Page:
So far in this series we have discussed the living memory within your own family; records compiled by the State relating to the birth, marriage and death of citizens and the census records, of which only 1901 and 1911 are currently available.
We went on to consider church records, both written and headstones last week. There are those who consider that this is it! Full stop! There are no other records to be found or consulted. If you have not located your ancestors in these records give up the chase, is their advice.
Let me assure you that the reality is very different. What is true is that there are very few records other than those we have listed already which offer what is known among family history professions as “universal capture.” This expression indicates that other records are limited and finite as to time, or geo-specific as to place.
For example, Callan Town has a list of Sovereign, Burgesses and Freemen but of Callan only, while the Miller Robinson papers in the Royal Society of Antiquities have a list of Castlecomer House Tenants and Owners between 1812 and 1816.
Other records are confined to a designated profession or trade – the list of Employees of the Irish Revenue in 1709, those who applied for a spirit licence in 1831, while less fortunate people are included in the List of Women Tried in Kilkenny Courts and Transported to New South Wales between 1790 and 1828.
This week we have attempted to indicate some of these sources and their current locations. The full list of “Sources Documents and Records,” as compiled by us in Irish Origins Research Agency over a number of years runs to several pages and it is not feasible to include them all here, but copies of it can be obtained by emailing email@example.com.
During any individual’s lifetime he has contact with “officialdom” of state, church and other quasi-official agencies in many different ways. These contacts or interactions each generate a record of some description, providing evidence of their existence – at least. Sometimes with luck they can also provide pointers to – if not even details of – their age, social or economic status, commercial or professional position, occupation or occasionally an unfortunate run in with the law.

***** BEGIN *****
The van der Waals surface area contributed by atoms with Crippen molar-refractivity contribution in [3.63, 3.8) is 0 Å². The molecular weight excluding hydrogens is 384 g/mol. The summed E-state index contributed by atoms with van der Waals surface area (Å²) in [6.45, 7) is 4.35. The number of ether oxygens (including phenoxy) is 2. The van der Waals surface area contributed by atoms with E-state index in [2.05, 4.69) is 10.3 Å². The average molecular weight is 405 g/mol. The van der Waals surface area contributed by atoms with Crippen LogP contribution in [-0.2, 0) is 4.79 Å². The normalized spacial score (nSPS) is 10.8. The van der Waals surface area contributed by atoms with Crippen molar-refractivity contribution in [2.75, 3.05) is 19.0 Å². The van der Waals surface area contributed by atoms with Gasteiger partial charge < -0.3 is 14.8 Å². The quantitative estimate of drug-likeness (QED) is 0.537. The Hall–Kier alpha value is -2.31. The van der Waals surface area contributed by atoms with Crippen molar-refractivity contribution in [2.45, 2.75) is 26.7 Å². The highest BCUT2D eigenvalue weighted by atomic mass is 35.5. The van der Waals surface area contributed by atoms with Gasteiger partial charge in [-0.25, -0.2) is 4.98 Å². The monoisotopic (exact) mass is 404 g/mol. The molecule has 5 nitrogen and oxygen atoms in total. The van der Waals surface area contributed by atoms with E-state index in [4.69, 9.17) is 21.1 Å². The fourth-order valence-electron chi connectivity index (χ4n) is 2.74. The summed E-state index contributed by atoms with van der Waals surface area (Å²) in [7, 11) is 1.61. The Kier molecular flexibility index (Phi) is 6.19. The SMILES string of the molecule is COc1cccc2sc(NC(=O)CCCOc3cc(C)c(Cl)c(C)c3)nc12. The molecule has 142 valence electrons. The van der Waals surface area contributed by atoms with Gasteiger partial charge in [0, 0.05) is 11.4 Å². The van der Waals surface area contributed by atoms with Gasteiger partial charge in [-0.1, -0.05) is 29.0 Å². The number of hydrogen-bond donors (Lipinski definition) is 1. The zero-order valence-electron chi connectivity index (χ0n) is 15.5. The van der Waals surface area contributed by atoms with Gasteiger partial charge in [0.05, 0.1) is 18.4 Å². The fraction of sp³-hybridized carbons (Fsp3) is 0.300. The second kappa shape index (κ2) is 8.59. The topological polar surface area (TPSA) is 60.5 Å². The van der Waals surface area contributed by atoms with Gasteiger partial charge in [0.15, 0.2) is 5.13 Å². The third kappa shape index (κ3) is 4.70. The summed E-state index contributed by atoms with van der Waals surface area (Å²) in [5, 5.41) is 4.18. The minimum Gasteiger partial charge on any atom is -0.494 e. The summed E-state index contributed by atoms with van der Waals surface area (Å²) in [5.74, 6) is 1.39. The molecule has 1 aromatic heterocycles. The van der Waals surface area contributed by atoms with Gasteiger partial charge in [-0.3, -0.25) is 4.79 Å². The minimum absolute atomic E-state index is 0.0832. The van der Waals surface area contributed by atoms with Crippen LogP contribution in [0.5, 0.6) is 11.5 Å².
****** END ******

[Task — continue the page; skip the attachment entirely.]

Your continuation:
Some of these events and the records relating to them are listed below. This list is not exhaustive; rather, let it rather act as a springboard for your mind, suggesting other possible places to look and items to examine.
Events that may be recorded
Birth: Family Bibles are more popular in Protestant families; newspaper announcements, post 1830s, although they may provide no information as to the mother’s maiden name or that of the child, typically “To the wife of John Martin a son”; state records from 1864 as already discussed.
Baptism: Church records. Many and increasingly available in the County Genealogical centres. Earliest is Wexford Town, 1671. Start dates vary widely by county, to a lesser degree by religion and also from large towns to remote countryside. Circa mid-1820s is a good average start date.
First Communion: Some few individual churches do have records. There is a limited spread, but always ask. Spoons and other engraved gifts were popular in middle 19th to early 20th century – usually of silver in upper social classes. Photographs, from as early as 1910 onwards, may show family members and the sponsors of the child.
Confirmation: These are of very limited existence, but ask just in case.
Schooling: Primary schools existed from 1831. There is a good supply of roll books from about the 1870s but access and survival rates vary. A few are held locally. The ‘State’ Collection is not indexed and is held in the National Archives. Class photographs were popular as early as the 1930s.